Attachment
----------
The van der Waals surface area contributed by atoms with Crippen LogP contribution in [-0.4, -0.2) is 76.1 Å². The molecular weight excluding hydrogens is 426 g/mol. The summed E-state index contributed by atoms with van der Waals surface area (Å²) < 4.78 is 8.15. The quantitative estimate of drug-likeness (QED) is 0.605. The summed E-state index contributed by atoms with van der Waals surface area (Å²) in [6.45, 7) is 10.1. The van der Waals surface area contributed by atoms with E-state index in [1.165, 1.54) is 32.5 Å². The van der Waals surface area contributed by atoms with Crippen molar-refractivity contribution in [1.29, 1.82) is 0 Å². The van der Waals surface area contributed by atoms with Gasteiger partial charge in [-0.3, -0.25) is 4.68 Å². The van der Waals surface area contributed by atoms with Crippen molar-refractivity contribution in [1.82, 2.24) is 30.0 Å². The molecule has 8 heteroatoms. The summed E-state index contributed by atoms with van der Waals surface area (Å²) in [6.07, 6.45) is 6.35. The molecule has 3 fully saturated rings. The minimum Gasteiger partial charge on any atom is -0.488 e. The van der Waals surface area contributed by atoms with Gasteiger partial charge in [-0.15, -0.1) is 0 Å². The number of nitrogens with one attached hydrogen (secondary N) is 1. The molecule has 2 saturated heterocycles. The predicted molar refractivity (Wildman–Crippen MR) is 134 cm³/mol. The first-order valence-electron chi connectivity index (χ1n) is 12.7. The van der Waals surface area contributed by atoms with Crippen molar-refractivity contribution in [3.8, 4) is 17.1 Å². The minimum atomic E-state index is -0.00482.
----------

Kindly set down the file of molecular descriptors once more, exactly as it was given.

The van der Waals surface area contributed by atoms with Crippen LogP contribution in [-0.4, -0.2) is 76.1 Å². The molecular weight excluding hydrogens is 426 g/mol. The summed E-state index contributed by atoms with van der Waals surface area (Å²) < 4.78 is 8.15. The quantitative estimate of drug-likeness (QED) is 0.605. The summed E-state index contributed by atoms with van der Waals surface area (Å²) in [6.45, 7) is 10.1. The van der Waals surface area contributed by atoms with E-state index in [1.165, 1.54) is 32.5 Å². The van der Waals surface area contributed by atoms with Crippen molar-refractivity contribution in [1.29, 1.82) is 0 Å². The van der Waals surface area contributed by atoms with Gasteiger partial charge in [-0.3, -0.25) is 4.68 Å². The van der Waals surface area contributed by atoms with Crippen molar-refractivity contribution in [1.82, 2.24) is 30.0 Å². The molecule has 8 heteroatoms. The summed E-state index contributed by atoms with van der Waals surface area (Å²) in [6.07, 6.45) is 6.35. The molecule has 3 fully saturated rings. The minimum Gasteiger partial charge on any atom is -0.488 e. The van der Waals surface area contributed by atoms with Gasteiger partial charge in [-0.15, -0.1) is 0 Å². The number of nitrogens with one attached hydrogen (secondary N) is 1. The molecule has 2 saturated heterocycles. The predicted molar refractivity (Wildman–Crippen MR) is 134 cm³/mol. The first-order valence-electron chi connectivity index (χ1n) is 12.7. The van der Waals surface area contributed by atoms with Crippen molar-refractivity contribution in [3.8, 4) is 17.1 Å². The minimum atomic E-state index is -0.00482.